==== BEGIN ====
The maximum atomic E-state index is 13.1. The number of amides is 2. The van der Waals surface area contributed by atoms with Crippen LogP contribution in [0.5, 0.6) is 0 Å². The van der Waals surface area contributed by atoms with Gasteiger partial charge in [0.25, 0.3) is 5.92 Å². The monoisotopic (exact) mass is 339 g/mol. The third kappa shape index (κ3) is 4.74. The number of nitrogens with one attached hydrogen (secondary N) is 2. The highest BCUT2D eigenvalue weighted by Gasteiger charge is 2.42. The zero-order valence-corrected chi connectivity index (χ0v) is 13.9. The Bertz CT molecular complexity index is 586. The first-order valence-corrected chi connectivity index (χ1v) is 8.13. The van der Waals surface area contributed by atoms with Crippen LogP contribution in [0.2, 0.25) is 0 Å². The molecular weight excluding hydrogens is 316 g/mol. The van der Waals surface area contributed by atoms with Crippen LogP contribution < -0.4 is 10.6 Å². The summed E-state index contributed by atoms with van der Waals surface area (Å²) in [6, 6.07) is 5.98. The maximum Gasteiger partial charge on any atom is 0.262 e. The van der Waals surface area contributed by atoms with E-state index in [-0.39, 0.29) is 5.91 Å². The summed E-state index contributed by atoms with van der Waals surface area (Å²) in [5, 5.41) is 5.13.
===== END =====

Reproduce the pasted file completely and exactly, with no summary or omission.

The maximum atomic E-state index is 13.1. The number of amides is 2. The van der Waals surface area contributed by atoms with Crippen LogP contribution in [0.5, 0.6) is 0 Å². The van der Waals surface area contributed by atoms with Gasteiger partial charge in [0.25, 0.3) is 5.92 Å². The monoisotopic (exact) mass is 339 g/mol. The third kappa shape index (κ3) is 4.74. The number of nitrogens with one attached hydrogen (secondary N) is 2. The highest BCUT2D eigenvalue weighted by Gasteiger charge is 2.42. The zero-order valence-corrected chi connectivity index (χ0v) is 13.9. The Bertz CT molecular complexity index is 586. The first-order valence-corrected chi connectivity index (χ1v) is 8.13. The van der Waals surface area contributed by atoms with Crippen LogP contribution in [0.2, 0.25) is 0 Å². The molecular weight excluding hydrogens is 316 g/mol. The van der Waals surface area contributed by atoms with Crippen LogP contribution < -0.4 is 10.6 Å². The summed E-state index contributed by atoms with van der Waals surface area (Å²) in [6, 6.07) is 5.98. The maximum Gasteiger partial charge on any atom is 0.262 e. The van der Waals surface area contributed by atoms with E-state index in [-0.39, 0.29) is 5.91 Å². The summed E-state index contributed by atoms with van der Waals surface area (Å²) in [5, 5.41) is 5.13.